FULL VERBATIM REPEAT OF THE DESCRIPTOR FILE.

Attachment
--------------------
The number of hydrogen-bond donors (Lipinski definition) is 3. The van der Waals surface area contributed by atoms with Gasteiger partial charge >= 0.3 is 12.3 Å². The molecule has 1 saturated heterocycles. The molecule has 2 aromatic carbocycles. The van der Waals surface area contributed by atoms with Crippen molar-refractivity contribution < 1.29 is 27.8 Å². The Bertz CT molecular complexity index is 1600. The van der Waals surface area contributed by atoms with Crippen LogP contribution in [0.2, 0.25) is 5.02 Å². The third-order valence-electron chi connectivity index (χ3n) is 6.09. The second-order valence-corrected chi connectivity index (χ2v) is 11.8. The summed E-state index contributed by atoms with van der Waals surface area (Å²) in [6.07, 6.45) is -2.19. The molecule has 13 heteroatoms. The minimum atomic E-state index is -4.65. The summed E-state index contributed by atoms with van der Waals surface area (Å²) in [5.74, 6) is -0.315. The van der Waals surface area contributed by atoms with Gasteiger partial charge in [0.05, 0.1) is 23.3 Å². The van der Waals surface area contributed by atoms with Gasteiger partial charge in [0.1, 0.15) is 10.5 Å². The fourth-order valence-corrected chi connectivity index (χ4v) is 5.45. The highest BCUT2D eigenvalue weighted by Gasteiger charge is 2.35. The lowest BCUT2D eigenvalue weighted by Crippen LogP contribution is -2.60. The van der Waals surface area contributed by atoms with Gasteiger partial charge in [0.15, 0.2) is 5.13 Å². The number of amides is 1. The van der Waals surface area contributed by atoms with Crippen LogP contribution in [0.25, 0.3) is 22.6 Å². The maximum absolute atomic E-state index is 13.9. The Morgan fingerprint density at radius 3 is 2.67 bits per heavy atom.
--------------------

The number of hydrogen-bond donors (Lipinski definition) is 3. The van der Waals surface area contributed by atoms with Gasteiger partial charge >= 0.3 is 12.3 Å². The molecule has 1 saturated heterocycles. The molecule has 2 aromatic carbocycles. The van der Waals surface area contributed by atoms with Crippen molar-refractivity contribution < 1.29 is 27.8 Å². The Bertz CT molecular complexity index is 1600. The van der Waals surface area contributed by atoms with Crippen LogP contribution in [0.2, 0.25) is 5.02 Å². The third-order valence-electron chi connectivity index (χ3n) is 6.09. The second-order valence-corrected chi connectivity index (χ2v) is 11.8. The summed E-state index contributed by atoms with van der Waals surface area (Å²) in [6.07, 6.45) is -2.19. The molecule has 13 heteroatoms. The minimum atomic E-state index is -4.65. The summed E-state index contributed by atoms with van der Waals surface area (Å²) in [5.74, 6) is -0.315. The van der Waals surface area contributed by atoms with Gasteiger partial charge in [0.05, 0.1) is 23.3 Å². The van der Waals surface area contributed by atoms with Gasteiger partial charge in [0.1, 0.15) is 10.5 Å². The fourth-order valence-corrected chi connectivity index (χ4v) is 5.45. The highest BCUT2D eigenvalue weighted by Gasteiger charge is 2.35. The lowest BCUT2D eigenvalue weighted by Crippen LogP contribution is -2.60. The van der Waals surface area contributed by atoms with Gasteiger partial charge in [0.15, 0.2) is 5.13 Å². The number of amides is 1. The van der Waals surface area contributed by atoms with Crippen LogP contribution in [0.25, 0.3) is 22.6 Å². The maximum absolute atomic E-state index is 13.9. The Morgan fingerprint density at radius 3 is 2.67 bits per heavy atom.